Thursday, May 08, 2008

Bugs in the American Legal System

As an immigrant from India, I have always been very impressed with the American legal system. In over 17 years, I have not encountered grassroots corruption, have been treated courteously by those in power, and have seen the system work overall in favor of the individual. In particular, I've always seen the punitive damages system as a counter-balancing force that puts the "fear of God" in the minds of the rich & powerful corporations that would otherwise tend to trample the average citizen.

I'm not so sure any more after I heard this program on NPR's Fresh Air today: Reporter Explores America's Unique Take on Justice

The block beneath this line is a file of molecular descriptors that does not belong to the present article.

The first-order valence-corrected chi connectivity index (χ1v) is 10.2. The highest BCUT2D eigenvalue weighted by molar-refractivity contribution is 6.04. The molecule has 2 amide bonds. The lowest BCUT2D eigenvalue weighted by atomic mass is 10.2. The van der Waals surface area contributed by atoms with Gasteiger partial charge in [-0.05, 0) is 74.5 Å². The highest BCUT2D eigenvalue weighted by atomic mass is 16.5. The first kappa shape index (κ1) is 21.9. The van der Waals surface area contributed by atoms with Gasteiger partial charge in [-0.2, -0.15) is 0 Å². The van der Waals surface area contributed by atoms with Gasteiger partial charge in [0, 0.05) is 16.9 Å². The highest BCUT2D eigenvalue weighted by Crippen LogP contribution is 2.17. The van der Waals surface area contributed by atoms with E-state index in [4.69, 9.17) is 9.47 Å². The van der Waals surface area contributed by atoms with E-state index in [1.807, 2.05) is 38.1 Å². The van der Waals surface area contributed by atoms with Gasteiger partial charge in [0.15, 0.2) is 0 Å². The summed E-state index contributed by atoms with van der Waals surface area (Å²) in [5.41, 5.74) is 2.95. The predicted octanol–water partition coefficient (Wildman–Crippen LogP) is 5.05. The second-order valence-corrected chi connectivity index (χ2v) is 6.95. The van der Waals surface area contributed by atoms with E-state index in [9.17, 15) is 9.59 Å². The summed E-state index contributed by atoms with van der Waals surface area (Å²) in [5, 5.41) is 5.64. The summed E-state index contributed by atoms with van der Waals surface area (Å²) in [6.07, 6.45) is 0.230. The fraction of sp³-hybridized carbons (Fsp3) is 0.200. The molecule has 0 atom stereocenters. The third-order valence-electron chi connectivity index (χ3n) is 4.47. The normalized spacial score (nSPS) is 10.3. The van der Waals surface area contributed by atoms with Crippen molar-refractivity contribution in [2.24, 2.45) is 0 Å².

It discusses the news series in New York Times, by Adam Liptak, called American Exceptions.

The highlights of the series so far are:

Inmate Count in U.S. Dwarfs Other Nations’
The U.S. has less than 5 percent of the world’s population but almost a quarter of its prisoners.

Foreign Courts Wary of U.S. Punitive Damages
For most of the rest of the world, allowing separate awards meant to punish the defendant is a terrible idea.

Illegal Globally, Bail for Profit Remains in U.S.
Bail bondsmen, who post bail for people accused of crimes in exchange for a fee, are all but unknown outside the U.S.

Serving Life for Providing Car to Killers
An American legal doctrine makes accomplices as liable as the killer for murders committed during felonies.

Lifers as Teenagers, Now Seeking Second Chance
The U.S. stands alone in the world in convicting adolescents as adults and sentencing them to life.

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Is the world upside down?

Is the world upside down?
It's a topsy-turvy world out there!